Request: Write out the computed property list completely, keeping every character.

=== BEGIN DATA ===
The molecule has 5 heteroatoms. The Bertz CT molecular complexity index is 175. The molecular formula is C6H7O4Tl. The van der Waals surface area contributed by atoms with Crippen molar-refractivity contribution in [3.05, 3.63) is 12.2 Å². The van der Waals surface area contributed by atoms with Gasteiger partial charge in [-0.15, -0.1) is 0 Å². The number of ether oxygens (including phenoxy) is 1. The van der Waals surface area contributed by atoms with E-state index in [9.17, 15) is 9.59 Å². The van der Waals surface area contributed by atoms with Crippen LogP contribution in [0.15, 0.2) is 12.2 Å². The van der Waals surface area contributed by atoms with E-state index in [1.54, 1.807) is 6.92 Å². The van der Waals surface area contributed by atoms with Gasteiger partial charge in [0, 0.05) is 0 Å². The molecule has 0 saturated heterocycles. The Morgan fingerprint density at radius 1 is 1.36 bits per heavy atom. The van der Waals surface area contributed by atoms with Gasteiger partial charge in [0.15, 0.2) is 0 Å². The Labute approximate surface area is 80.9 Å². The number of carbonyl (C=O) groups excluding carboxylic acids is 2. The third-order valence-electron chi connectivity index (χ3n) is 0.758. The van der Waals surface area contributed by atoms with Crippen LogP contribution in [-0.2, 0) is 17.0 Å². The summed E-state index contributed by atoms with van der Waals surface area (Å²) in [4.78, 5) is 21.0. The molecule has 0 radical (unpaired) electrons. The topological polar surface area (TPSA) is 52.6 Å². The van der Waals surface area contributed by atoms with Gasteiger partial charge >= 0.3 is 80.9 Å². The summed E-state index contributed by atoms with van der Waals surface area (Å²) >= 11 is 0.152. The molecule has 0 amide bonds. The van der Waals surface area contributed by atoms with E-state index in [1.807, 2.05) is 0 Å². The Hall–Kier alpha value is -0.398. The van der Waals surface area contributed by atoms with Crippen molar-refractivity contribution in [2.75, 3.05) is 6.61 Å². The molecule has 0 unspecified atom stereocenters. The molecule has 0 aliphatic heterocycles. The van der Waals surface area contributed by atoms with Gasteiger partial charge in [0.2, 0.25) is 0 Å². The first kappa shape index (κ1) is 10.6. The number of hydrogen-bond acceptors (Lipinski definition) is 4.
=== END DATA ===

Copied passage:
The molecule has 5 heteroatoms. The Bertz CT molecular complexity index is 175. The molecular formula is C6H7O4Tl. The van der Waals surface area contributed by atoms with Crippen molar-refractivity contribution in [3.05, 3.63) is 12.2 Å². The van der Waals surface area contributed by atoms with Gasteiger partial charge in [-0.15, -0.1) is 0 Å². The number of ether oxygens (including phenoxy) is 1. The van der Waals surface area contributed by atoms with E-state index in [9.17, 15) is 9.59 Å². The van der Waals surface area contributed by atoms with Crippen LogP contribution in [0.15, 0.2) is 12.2 Å². The van der Waals surface area contributed by atoms with E-state index in [1.54, 1.807) is 6.92 Å². The van der Waals surface area contributed by atoms with Gasteiger partial charge in [0, 0.05) is 0 Å². The molecule has 0 saturated heterocycles. The Morgan fingerprint density at radius 1 is 1.36 bits per heavy atom. The van der Waals surface area contributed by atoms with Gasteiger partial charge in [0.15, 0.2) is 0 Å². The Labute approximate surface area is 80.9 Å². The number of carbonyl (C=O) groups excluding carboxylic acids is 2. The third-order valence-electron chi connectivity index (χ3n) is 0.758. The van der Waals surface area contributed by atoms with Crippen LogP contribution in [-0.2, 0) is 17.0 Å². The summed E-state index contributed by atoms with van der Waals surface area (Å²) in [4.78, 5) is 21.0. The molecule has 0 radical (unpaired) electrons. The topological polar surface area (TPSA) is 52.6 Å². The van der Waals surface area contributed by atoms with Gasteiger partial charge >= 0.3 is 80.9 Å². The summed E-state index contributed by atoms with van der Waals surface area (Å²) >= 11 is 0.152. The molecule has 0 amide bonds. The van der Waals surface area contributed by atoms with E-state index in [1.807, 2.05) is 0 Å². The Hall–Kier alpha value is -0.398. The van der Waals surface area contributed by atoms with Crippen molar-refractivity contribution in [2.75, 3.05) is 6.61 Å². The molecule has 0 unspecified atom stereocenters. The molecule has 0 aliphatic heterocycles. The van der Waals surface area contributed by atoms with Gasteiger partial charge in [0.2, 0.25) is 0 Å². The first kappa shape index (κ1) is 10.6. The number of hydrogen-bond acceptors (Lipinski definition) is 4.